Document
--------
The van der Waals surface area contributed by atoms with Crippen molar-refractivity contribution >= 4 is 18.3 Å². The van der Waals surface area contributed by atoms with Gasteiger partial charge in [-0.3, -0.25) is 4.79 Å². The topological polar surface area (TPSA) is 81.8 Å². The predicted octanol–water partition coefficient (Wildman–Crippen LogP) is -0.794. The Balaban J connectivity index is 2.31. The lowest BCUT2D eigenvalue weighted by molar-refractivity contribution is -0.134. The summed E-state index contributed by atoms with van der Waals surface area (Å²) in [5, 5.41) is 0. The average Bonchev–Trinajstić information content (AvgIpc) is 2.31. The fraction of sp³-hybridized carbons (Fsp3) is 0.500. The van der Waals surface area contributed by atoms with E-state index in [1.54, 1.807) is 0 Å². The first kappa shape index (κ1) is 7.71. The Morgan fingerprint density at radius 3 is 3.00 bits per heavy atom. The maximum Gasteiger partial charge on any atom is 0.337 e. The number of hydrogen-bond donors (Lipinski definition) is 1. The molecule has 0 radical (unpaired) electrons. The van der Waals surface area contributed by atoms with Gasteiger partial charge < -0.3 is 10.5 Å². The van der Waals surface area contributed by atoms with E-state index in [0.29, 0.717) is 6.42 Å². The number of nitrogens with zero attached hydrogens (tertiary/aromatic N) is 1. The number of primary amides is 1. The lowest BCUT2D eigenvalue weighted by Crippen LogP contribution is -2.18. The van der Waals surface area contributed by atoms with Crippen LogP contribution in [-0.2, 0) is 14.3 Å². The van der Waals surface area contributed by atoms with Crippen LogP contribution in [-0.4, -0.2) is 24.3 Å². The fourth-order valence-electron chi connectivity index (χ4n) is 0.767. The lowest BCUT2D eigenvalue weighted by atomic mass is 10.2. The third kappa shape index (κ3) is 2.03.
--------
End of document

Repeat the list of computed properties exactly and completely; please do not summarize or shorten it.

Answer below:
The van der Waals surface area contributed by atoms with Crippen molar-refractivity contribution >= 4 is 18.3 Å². The van der Waals surface area contributed by atoms with Gasteiger partial charge in [-0.3, -0.25) is 4.79 Å². The topological polar surface area (TPSA) is 81.8 Å². The predicted octanol–water partition coefficient (Wildman–Crippen LogP) is -0.794. The Balaban J connectivity index is 2.31. The lowest BCUT2D eigenvalue weighted by molar-refractivity contribution is -0.134. The summed E-state index contributed by atoms with van der Waals surface area (Å²) in [5, 5.41) is 0. The average Bonchev–Trinajstić information content (AvgIpc) is 2.31. The fraction of sp³-hybridized carbons (Fsp3) is 0.500. The van der Waals surface area contributed by atoms with E-state index in [1.54, 1.807) is 0 Å². The first kappa shape index (κ1) is 7.71. The Morgan fingerprint density at radius 3 is 3.00 bits per heavy atom. The maximum Gasteiger partial charge on any atom is 0.337 e. The number of hydrogen-bond donors (Lipinski definition) is 1. The molecule has 0 radical (unpaired) electrons. The van der Waals surface area contributed by atoms with Gasteiger partial charge < -0.3 is 10.5 Å². The van der Waals surface area contributed by atoms with E-state index in [0.29, 0.717) is 6.42 Å². The number of nitrogens with zero attached hydrogens (tertiary/aromatic N) is 1. The number of primary amides is 1. The lowest BCUT2D eigenvalue weighted by Crippen LogP contribution is -2.18. The van der Waals surface area contributed by atoms with Crippen LogP contribution in [-0.2, 0) is 14.3 Å². The van der Waals surface area contributed by atoms with Crippen LogP contribution in [-0.4, -0.2) is 24.3 Å². The fourth-order valence-electron chi connectivity index (χ4n) is 0.767. The lowest BCUT2D eigenvalue weighted by atomic mass is 10.2. The third kappa shape index (κ3) is 2.03.